CATFISH CONSERVATION – Resuscitate! by Ron Presley

“Wanna’ know why I CPR?” That was the question posed by Kenneth Williams on his Facebook page. His answer was short and to the point. “I met two guys on the water today. One said he’d never caught a catfish over 14 pounds! The man was in his 30s. That’s why I CPR, to give guys like that a chance!”

A healthy live well results in healthy fish at weigh-in and a successful CPR.

A healthy live well results in healthy fish at weigh-in and a successful CPR.

Williams believes that CPR supports his own dreams too. “Basically, if I keep a big fish, who’s dreams did I just kill? I am personally dreaming of catching a flathead over 50 pounds and a blue over 80 pounds. I’ve been fishing my whole life, but just in the past year have I been trying to catch my dreams. The more educated and proactive the public is on CPR, the better chance anyone has to catch a trophy catfish.”

Williams is not alone in the quest to educated fishermen and women on the importance of Catch-Photo-Release (CPR) to the trophy cattish population. More and more catfish anglers are picking up the banner and promoting CPR as a conservation effort that anyone can participate in. All it takes is the right attitude about the bigger fish.

Tournament anglers have a slightly more difficult challenge in their CPR efforts. Many tournament anglers have specialized livewells that help care for the fish while they hold them before weigh-in and it’s getting better. The good news is, manufacturers that support the sport of catfishing have responded to the call with more products aimed at fish health.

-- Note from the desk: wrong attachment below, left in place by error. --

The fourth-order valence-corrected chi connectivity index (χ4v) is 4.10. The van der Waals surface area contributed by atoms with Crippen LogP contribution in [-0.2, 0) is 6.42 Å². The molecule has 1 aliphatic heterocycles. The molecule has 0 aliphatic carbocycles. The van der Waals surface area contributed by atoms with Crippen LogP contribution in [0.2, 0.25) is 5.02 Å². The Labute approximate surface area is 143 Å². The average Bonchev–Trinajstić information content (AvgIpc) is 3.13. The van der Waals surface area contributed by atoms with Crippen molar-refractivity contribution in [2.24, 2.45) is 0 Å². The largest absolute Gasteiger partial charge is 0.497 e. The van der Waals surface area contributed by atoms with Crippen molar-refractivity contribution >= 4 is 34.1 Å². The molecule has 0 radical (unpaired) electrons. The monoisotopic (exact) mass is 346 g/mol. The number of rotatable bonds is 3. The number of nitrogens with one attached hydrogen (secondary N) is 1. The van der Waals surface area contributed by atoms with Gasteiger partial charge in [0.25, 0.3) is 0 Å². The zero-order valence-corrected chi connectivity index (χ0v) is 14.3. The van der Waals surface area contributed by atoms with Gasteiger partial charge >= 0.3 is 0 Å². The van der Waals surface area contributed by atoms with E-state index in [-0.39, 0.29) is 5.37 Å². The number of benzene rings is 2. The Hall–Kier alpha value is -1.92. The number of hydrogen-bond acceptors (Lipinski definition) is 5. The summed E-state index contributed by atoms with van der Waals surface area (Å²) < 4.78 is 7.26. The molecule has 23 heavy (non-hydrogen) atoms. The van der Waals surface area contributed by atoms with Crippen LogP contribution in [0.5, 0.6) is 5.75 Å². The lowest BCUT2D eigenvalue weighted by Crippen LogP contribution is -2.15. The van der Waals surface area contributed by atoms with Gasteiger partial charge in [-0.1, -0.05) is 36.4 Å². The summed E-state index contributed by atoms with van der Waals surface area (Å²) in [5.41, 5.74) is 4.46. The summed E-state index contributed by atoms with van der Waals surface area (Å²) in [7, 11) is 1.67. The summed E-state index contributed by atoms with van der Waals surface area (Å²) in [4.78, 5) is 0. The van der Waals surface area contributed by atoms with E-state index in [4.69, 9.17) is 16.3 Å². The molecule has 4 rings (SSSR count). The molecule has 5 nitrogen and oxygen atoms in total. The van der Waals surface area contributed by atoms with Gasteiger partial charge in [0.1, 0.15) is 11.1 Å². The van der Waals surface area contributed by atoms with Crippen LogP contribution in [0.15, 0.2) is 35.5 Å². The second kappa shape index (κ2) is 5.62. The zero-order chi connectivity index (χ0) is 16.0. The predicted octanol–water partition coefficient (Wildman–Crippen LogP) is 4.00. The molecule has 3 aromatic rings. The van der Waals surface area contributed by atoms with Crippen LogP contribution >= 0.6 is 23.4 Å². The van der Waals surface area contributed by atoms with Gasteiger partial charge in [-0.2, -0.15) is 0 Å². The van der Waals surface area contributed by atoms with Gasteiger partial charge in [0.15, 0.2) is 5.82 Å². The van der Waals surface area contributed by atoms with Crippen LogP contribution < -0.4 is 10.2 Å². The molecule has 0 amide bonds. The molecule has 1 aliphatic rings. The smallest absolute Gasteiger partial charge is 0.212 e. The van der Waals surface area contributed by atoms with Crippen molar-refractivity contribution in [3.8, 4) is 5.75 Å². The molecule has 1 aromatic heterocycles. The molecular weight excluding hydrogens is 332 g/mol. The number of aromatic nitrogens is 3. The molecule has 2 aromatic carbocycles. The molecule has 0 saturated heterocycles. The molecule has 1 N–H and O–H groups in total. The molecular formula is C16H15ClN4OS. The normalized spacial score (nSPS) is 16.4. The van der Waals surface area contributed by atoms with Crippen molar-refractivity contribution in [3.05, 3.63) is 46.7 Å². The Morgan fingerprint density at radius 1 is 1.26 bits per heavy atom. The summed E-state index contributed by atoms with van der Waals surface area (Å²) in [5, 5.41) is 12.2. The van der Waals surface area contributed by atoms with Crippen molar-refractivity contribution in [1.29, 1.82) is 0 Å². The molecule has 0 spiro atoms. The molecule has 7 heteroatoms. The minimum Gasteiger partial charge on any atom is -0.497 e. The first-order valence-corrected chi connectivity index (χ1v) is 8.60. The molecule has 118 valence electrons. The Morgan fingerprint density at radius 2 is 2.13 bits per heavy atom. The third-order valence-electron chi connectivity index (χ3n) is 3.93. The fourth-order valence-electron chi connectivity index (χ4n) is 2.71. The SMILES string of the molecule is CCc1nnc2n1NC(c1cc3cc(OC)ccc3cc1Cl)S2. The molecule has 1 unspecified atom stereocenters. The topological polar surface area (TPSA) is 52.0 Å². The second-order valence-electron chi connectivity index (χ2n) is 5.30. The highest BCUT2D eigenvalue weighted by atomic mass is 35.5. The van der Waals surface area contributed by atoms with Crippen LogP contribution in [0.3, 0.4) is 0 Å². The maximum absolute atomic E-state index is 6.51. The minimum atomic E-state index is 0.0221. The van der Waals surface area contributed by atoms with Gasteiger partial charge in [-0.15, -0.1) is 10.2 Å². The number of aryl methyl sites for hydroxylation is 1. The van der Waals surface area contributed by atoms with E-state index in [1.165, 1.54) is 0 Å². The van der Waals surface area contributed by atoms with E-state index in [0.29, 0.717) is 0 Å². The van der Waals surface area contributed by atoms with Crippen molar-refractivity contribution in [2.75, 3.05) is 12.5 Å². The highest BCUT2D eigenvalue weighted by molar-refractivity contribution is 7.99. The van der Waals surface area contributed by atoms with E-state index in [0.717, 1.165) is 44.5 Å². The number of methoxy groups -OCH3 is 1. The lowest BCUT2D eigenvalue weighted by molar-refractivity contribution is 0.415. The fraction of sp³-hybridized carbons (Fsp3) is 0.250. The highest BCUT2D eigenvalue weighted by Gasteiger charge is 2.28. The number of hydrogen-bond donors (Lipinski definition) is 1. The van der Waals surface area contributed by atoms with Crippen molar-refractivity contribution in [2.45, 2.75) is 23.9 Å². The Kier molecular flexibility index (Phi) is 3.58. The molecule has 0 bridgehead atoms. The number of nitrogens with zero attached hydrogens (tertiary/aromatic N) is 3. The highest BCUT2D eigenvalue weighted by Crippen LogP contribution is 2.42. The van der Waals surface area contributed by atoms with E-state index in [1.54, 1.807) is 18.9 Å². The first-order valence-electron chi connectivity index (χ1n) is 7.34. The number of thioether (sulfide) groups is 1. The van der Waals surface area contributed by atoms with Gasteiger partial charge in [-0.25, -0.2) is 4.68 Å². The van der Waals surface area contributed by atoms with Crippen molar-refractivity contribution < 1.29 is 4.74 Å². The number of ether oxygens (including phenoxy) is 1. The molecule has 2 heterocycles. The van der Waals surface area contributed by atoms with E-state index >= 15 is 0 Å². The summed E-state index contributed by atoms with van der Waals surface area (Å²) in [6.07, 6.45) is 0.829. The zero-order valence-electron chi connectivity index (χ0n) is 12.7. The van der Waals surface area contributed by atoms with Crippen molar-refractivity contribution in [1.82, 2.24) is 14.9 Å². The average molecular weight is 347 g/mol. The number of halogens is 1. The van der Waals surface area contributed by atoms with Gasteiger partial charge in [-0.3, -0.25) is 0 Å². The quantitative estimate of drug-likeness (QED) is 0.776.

One such innovation was on display at the recent Catfish Conference in Louisville, KY. A relatively new product called, the Survivor Live Well Water Intake System, installs easily on any boat and picks up fresh water and delivers it to the livewell, through the water pump, as the boat moves through the water.

Robert J Idzikowski, Krusher Marine Products LLC (www.krushermarine.com) brought the product to Catfish Conference and found a very welcoming audience. “The health of any fish, while in our possession, is completely on our shoulders,” remarked Idzikowski. “Since my early days as a fishing guide and then a tournament fisherman, conservation has always been on top of my list.”

That priority has not changed as he became a business owner in the industry. It is obvious in the company’s mission statement that reads, “LIVE RELEASE. THE FUTURE DEPENDS ON IT!”

“Ethics, morals and values are what we at Krusher Marine Products, LLC are all about,” continued Idzikowski. “Always have been, always will be. After meeting a lot of catfish anglers, I would like to thank the catfishing community for showing how much they truly care about the future of the sport.”

His product provides the essence of what catfish (or any other species) needs to survive. “Our Survivor product will provide more of what the fish requires, and that is fresh, clean, oxygenated water. Pure and simple,” concluded Idzikowski. “As one of the visitors to my booth said, ‘I have been looking for this forever. No more empty livewell!’”

One early adopter of the Survivor is Tim “Doc” Lange. He is a well-known tournament angler and co-host, with Lyle Stokes, on Catfish Weekly.

“The installation was very easy,” explained Lange. “Just removed the debris screen from the pump intake, slide the Survivor in place, adjust to the level from the instructions and tighten the hose clamp. That’s it.” (Idzikowski explained that his product will fit any boat with the adapter that is included in the kit.)

This diagram shows the simplicity of the Survivor as it pushes water to the live well.

This diagram shows the simplicity of the Survivor as it pushes water to the live well.

“When I tried the unit out it pushed water into the back livewell without the pump on,” offered Lange. “I haven’t tried it with the front well just yet. Some boats are known for getting air locked on the livewell pumps so this unit takes that away.”